At that late stage, after fourteen years had passed, the Government reverted to the condition that the £1 16s. a day would be payable provided that no charge was made. I say straight away that there is an example of the discrimination I mentioned at the outset of my remarks. The Minister stated on a previous occasion that, including dependants, there are 815,000 people who benefit from the pensioner medical service; but also we are told that there are 92,602 pensioners who do not benefit at all. Accordingly, those 92,602 persons and their dependants receive no part of the £1 16s. a day. There, we have discrimination even in the pensioner field, let alone in respect of other classes in the community. At the time that this grant was made, bed costs throughout Australia amounted to about £6 a day. Therefore, the Commonwealth contributes 30 per cent, on account of some pensioners. Other pensioners, if uninsured, receive 8s. per day, or 63 per cent, of the total bed cost of £6 a day. What a magnificent contribution. If a pensioner is insured, there is a contribution of £1 towards the £6 bed cost, or 161 per cent.
I come to indigent persons, and persons of that character, who are unable to insure. They receive the great contribution of 8s. a day, or 6) per cent, of the bed cost of £6 a day. Then there are the people who do not insure. They receive the basic rate, which recurs the whole time, of 8s. a day. I think I am correct in stating that the Minister himself has supplied information to the effect that about 72 per cent, of the population are covered by private insurance and 28 per cent, are not covered.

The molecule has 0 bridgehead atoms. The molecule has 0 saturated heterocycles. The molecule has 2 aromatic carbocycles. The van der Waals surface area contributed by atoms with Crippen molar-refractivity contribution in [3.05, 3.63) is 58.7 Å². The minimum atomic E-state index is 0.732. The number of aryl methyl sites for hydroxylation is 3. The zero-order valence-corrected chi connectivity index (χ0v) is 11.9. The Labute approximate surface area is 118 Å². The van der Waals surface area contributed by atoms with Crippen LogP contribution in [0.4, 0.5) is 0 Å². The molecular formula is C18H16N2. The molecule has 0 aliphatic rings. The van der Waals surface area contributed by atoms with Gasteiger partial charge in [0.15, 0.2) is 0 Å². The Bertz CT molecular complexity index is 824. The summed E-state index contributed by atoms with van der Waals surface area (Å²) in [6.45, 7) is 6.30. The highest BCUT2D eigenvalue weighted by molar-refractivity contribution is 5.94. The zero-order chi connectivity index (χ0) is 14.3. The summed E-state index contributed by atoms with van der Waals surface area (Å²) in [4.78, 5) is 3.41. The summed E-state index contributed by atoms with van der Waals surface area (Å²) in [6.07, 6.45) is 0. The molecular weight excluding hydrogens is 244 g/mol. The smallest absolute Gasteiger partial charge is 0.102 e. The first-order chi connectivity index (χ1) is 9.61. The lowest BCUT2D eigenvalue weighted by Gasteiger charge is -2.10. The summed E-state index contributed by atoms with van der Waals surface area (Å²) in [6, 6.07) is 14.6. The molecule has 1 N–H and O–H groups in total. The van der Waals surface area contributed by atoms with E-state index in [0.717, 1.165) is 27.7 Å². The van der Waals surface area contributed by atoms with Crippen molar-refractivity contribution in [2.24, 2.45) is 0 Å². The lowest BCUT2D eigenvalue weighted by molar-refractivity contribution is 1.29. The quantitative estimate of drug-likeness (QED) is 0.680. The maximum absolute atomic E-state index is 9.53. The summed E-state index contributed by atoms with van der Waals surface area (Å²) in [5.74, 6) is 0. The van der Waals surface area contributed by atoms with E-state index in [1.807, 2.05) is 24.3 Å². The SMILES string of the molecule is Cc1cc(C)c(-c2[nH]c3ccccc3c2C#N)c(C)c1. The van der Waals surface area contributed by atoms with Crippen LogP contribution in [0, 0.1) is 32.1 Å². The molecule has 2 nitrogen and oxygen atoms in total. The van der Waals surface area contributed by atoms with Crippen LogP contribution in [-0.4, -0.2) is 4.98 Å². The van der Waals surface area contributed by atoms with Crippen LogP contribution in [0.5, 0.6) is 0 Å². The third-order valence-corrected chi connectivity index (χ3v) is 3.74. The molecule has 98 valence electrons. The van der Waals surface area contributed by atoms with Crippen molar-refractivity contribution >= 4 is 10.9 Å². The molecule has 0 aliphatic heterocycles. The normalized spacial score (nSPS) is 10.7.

– No. Only 10 per cent, remain uninsured, among whom are some very wealthy people.
– Very few. They would be made up mainly of the indigent, the forgetful and the ignorant, of whom we have many in the community. The figures I have given indicate the extent of the Commonwealth contribution towards helping State hospitals. I have shown that, for a great many people, the Commonwealth’s contribution amounts to 6$ per cent, of the cost, and that there is discrimination between classes of pensioners.
On 24th October last, the Minister made a statement concerning the payment of £1 16s. a day for some pensioners. He said -
I repeat that that gesture represents the first attempt in the history of the Commonwealth by any government to make hospital treatment free for pensioners . . .
That statement was inaccurate on two counts. Under Labour, not only every pensioner but also every person in the community had the right to free treatment, free medicine and free accommodation in public wards. To-day, the Commonwealth purports to provide those things for less than one-tenth of the population, or for fewer than 1,000,000 people.
– How many people were accommodated in public wards though?
– I cannot answer that question offhand. There is no doubt that bed accommodation was limited and that wards which formerly had been intermediate and private wards were turned into public wards. Of course, there has been very great development of hospital accommodation in the meantime. I add that the interest charges on the capital moneys used to build the hospitals constitute one of the major elements in hospital costs and in the high bed costs to-day.